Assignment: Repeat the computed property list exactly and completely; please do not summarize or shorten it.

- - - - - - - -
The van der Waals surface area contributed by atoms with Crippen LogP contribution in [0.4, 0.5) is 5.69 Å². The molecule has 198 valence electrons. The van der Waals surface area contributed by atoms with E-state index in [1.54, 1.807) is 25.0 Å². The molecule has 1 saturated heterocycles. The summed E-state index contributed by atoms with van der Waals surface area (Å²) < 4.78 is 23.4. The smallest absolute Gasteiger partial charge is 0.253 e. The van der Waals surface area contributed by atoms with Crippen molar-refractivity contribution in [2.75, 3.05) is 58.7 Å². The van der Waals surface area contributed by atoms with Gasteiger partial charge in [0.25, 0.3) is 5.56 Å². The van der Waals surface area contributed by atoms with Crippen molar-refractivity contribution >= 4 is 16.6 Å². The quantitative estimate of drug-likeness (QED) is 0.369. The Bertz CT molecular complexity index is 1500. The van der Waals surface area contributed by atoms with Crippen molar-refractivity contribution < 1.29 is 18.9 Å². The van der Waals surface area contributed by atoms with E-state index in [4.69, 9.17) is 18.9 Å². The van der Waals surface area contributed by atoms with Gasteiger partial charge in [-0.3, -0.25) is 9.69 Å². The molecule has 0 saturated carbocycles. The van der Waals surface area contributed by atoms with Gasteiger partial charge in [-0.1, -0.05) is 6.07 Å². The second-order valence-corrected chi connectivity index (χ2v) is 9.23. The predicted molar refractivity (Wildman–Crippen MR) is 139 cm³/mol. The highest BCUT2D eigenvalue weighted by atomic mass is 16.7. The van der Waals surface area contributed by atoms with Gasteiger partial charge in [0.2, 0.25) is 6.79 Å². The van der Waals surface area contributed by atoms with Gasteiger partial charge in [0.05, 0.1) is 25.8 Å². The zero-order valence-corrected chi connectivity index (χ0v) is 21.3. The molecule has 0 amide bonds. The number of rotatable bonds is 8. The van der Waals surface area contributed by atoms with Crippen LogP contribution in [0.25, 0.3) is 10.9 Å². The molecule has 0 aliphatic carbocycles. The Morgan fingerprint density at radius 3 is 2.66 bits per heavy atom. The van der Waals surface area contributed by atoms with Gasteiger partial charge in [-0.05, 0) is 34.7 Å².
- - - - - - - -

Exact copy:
The van der Waals surface area contributed by atoms with Crippen LogP contribution in [0.4, 0.5) is 5.69 Å². The molecule has 198 valence electrons. The van der Waals surface area contributed by atoms with E-state index in [1.54, 1.807) is 25.0 Å². The molecule has 1 saturated heterocycles. The summed E-state index contributed by atoms with van der Waals surface area (Å²) < 4.78 is 23.4. The smallest absolute Gasteiger partial charge is 0.253 e. The van der Waals surface area contributed by atoms with Crippen molar-refractivity contribution in [2.75, 3.05) is 58.7 Å². The van der Waals surface area contributed by atoms with Gasteiger partial charge in [0.25, 0.3) is 5.56 Å². The van der Waals surface area contributed by atoms with Crippen molar-refractivity contribution >= 4 is 16.6 Å². The quantitative estimate of drug-likeness (QED) is 0.369. The Bertz CT molecular complexity index is 1500. The van der Waals surface area contributed by atoms with Crippen molar-refractivity contribution < 1.29 is 18.9 Å². The van der Waals surface area contributed by atoms with E-state index in [4.69, 9.17) is 18.9 Å². The van der Waals surface area contributed by atoms with Gasteiger partial charge in [-0.3, -0.25) is 9.69 Å². The molecule has 0 saturated carbocycles. The van der Waals surface area contributed by atoms with Gasteiger partial charge in [-0.1, -0.05) is 6.07 Å². The second-order valence-corrected chi connectivity index (χ2v) is 9.23. The predicted molar refractivity (Wildman–Crippen MR) is 139 cm³/mol. The highest BCUT2D eigenvalue weighted by atomic mass is 16.7. The van der Waals surface area contributed by atoms with Gasteiger partial charge in [0.2, 0.25) is 6.79 Å². The van der Waals surface area contributed by atoms with Gasteiger partial charge in [0.05, 0.1) is 25.8 Å². The zero-order valence-corrected chi connectivity index (χ0v) is 21.3. The molecule has 0 amide bonds. The number of rotatable bonds is 8. The van der Waals surface area contributed by atoms with Crippen LogP contribution in [0.25, 0.3) is 10.9 Å². The molecule has 0 aliphatic carbocycles. The Morgan fingerprint density at radius 3 is 2.66 bits per heavy atom. The van der Waals surface area contributed by atoms with Gasteiger partial charge in [-0.05, 0) is 34.7 Å².